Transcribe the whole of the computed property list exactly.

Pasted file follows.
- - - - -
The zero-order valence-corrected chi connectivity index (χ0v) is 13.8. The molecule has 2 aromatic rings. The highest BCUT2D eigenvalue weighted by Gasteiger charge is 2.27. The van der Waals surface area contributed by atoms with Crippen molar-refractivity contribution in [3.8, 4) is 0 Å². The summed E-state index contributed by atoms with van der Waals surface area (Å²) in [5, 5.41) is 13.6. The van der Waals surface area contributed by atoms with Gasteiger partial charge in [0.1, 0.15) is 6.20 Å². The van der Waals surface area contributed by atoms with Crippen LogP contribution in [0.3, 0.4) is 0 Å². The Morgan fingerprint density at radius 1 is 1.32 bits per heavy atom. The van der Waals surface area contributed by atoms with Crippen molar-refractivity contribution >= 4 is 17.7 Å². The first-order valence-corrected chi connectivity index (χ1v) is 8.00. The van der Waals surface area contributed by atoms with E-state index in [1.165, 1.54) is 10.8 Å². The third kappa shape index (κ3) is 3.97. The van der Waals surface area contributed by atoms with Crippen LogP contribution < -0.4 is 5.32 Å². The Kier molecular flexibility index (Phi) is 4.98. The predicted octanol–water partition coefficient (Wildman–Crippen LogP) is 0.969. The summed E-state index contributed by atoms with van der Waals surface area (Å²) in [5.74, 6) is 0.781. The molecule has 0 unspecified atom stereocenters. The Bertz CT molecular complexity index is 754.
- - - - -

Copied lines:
The zero-order valence-corrected chi connectivity index (χ0v) is 13.8. The molecule has 2 aromatic rings. The highest BCUT2D eigenvalue weighted by Gasteiger charge is 2.27. The van der Waals surface area contributed by atoms with Crippen molar-refractivity contribution in [3.8, 4) is 0 Å². The summed E-state index contributed by atoms with van der Waals surface area (Å²) in [5, 5.41) is 13.6. The van der Waals surface area contributed by atoms with Gasteiger partial charge in [0.1, 0.15) is 6.20 Å². The van der Waals surface area contributed by atoms with Crippen LogP contribution in [0.3, 0.4) is 0 Å². The Morgan fingerprint density at radius 1 is 1.32 bits per heavy atom. The van der Waals surface area contributed by atoms with Crippen molar-refractivity contribution >= 4 is 17.7 Å². The first-order valence-corrected chi connectivity index (χ1v) is 8.00. The van der Waals surface area contributed by atoms with E-state index in [1.165, 1.54) is 10.8 Å². The third kappa shape index (κ3) is 3.97. The van der Waals surface area contributed by atoms with Crippen LogP contribution < -0.4 is 5.32 Å². The Kier molecular flexibility index (Phi) is 4.98. The predicted octanol–water partition coefficient (Wildman–Crippen LogP) is 0.969. The summed E-state index contributed by atoms with van der Waals surface area (Å²) in [5.74, 6) is 0.781. The molecule has 0 unspecified atom stereocenters. The Bertz CT molecular complexity index is 754.